Differential effects of alendronate treatment on bone from growing osteogenesis imperfecta and wild-type mouse
Bone and Bones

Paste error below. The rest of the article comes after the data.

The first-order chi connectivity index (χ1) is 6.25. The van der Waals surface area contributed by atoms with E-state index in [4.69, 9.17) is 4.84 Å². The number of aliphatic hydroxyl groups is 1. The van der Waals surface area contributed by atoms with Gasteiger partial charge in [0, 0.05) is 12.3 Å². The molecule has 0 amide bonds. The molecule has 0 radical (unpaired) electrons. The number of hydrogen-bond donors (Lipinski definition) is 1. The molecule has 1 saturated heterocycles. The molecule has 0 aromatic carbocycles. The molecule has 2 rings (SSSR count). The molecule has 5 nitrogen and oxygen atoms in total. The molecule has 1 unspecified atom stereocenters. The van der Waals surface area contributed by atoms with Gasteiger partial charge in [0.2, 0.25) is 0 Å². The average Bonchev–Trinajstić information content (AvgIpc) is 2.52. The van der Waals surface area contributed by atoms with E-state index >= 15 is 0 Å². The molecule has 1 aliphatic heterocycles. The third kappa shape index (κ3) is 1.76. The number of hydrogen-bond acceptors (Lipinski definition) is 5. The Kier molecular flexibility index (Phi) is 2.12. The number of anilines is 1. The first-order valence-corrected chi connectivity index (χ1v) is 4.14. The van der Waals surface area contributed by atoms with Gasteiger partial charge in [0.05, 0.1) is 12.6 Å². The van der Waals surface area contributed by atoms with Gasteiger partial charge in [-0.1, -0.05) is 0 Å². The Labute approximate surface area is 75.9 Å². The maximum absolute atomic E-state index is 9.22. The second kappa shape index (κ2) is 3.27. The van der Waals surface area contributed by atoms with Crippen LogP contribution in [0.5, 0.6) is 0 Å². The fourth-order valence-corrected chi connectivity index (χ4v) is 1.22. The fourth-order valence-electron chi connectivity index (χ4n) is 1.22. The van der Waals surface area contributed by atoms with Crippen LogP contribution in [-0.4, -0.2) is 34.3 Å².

Bisphosphonates have been reported to decrease the number of fractures in children with osteogenesis imperfecta (OI). The current study sought to further explore bisphosphonate-associated bone changes in OI by investigating the effects of alendronate (ALN) treatment on bone mechanical and material properties in osteogenesis imperfecta (oim/oim) and wild-type (+/+) mice treated with 26-73 microg kg(-1) day(-1) of ALN for 8 weeks via subcutaneously implanted pumps. Femoral three-point bend tests to evaluate cortical bone were combined with geometric and material density analysis. Cortical and trabecular architecture of metaphyseal bone were histomorphometrically evaluated and material density assessed by quantitative backscattered electron imaging (qBEI). For the cortical oim/oim bone, which revealed principally inferior biomechanical properties compared to +/+ bone, ALN neither improved cortical strength or any other mechanical property, nor affected cortical width (Ct.Wi.) or material density. In contrast, for the +/+ mice, bone strength was enhanced (+22%, P < 0.05) though coupled with increased brittleness (+28%, P < 0.05). This mechanical improvement was associated with an increase in Ct.Wi. (+17.3%, P = 0.02) and a reduction in heterogeneity of cortical mineralization (Ca(Width), -4%, P = 0.04). In the metaphysis, ALN raised cancellous bone volume (BV/TV) significantly in oim/oim as well as in +/+ mice (+97%, P = 0.008 and +200%, P < 0.0001, respectively). This occurred without any change in either material density or trabecular thickness (Tb.Th.) in the oim/oim mice, while in the +/+ mice, material density increased slightly but significantly (+3%, P = 0.004), and Tb.Th. increased by 77% (P < 0.0001). Taken together, these results illustrate the differential effects of ALN on oim/oim vs. +/+ bone, as well as on specific skeletal sites, i.e., cortical vs. trabecular bone. ALN augmented the mechanical, geometrical, and material properties of +/+ cortical and trabecular bone, while the only observable improvement to the oim/oim bone was increased cancellous bone volume. This suggests that in this mouse model of OI, the previously demonstrated bisphosphonate-associated reduction in fractures is primarily attributable to increased metaphyseal bone mass.